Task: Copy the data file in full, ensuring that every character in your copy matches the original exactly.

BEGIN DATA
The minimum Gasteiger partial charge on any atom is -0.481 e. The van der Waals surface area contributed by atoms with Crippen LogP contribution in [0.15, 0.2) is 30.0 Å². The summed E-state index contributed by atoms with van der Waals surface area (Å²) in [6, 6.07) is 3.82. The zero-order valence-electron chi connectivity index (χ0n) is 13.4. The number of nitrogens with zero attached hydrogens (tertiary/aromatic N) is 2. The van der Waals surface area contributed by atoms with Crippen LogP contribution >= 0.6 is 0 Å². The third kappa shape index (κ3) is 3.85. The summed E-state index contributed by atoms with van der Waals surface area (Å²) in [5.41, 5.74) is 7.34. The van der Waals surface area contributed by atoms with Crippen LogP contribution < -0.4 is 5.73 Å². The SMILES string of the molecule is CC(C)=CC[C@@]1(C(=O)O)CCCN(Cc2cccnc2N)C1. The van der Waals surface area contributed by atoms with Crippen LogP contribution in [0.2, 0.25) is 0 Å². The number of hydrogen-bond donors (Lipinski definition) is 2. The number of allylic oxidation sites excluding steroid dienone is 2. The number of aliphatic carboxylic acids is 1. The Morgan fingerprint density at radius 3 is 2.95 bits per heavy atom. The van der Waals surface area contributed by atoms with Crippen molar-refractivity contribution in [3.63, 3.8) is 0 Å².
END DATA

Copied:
The minimum Gasteiger partial charge on any atom is -0.481 e. The van der Waals surface area contributed by atoms with Crippen LogP contribution in [0.15, 0.2) is 30.0 Å². The summed E-state index contributed by atoms with van der Waals surface area (Å²) in [6, 6.07) is 3.82. The zero-order valence-electron chi connectivity index (χ0n) is 13.4. The number of nitrogens with zero attached hydrogens (tertiary/aromatic N) is 2. The van der Waals surface area contributed by atoms with Crippen LogP contribution >= 0.6 is 0 Å². The third kappa shape index (κ3) is 3.85. The summed E-state index contributed by atoms with van der Waals surface area (Å²) in [5.41, 5.74) is 7.34. The van der Waals surface area contributed by atoms with Crippen LogP contribution < -0.4 is 5.73 Å². The SMILES string of the molecule is CC(C)=CC[C@@]1(C(=O)O)CCCN(Cc2cccnc2N)C1. The van der Waals surface area contributed by atoms with Crippen LogP contribution in [0.2, 0.25) is 0 Å². The number of hydrogen-bond donors (Lipinski definition) is 2. The number of allylic oxidation sites excluding steroid dienone is 2. The number of aliphatic carboxylic acids is 1. The Morgan fingerprint density at radius 3 is 2.95 bits per heavy atom. The van der Waals surface area contributed by atoms with Crippen molar-refractivity contribution in [3.63, 3.8) is 0 Å².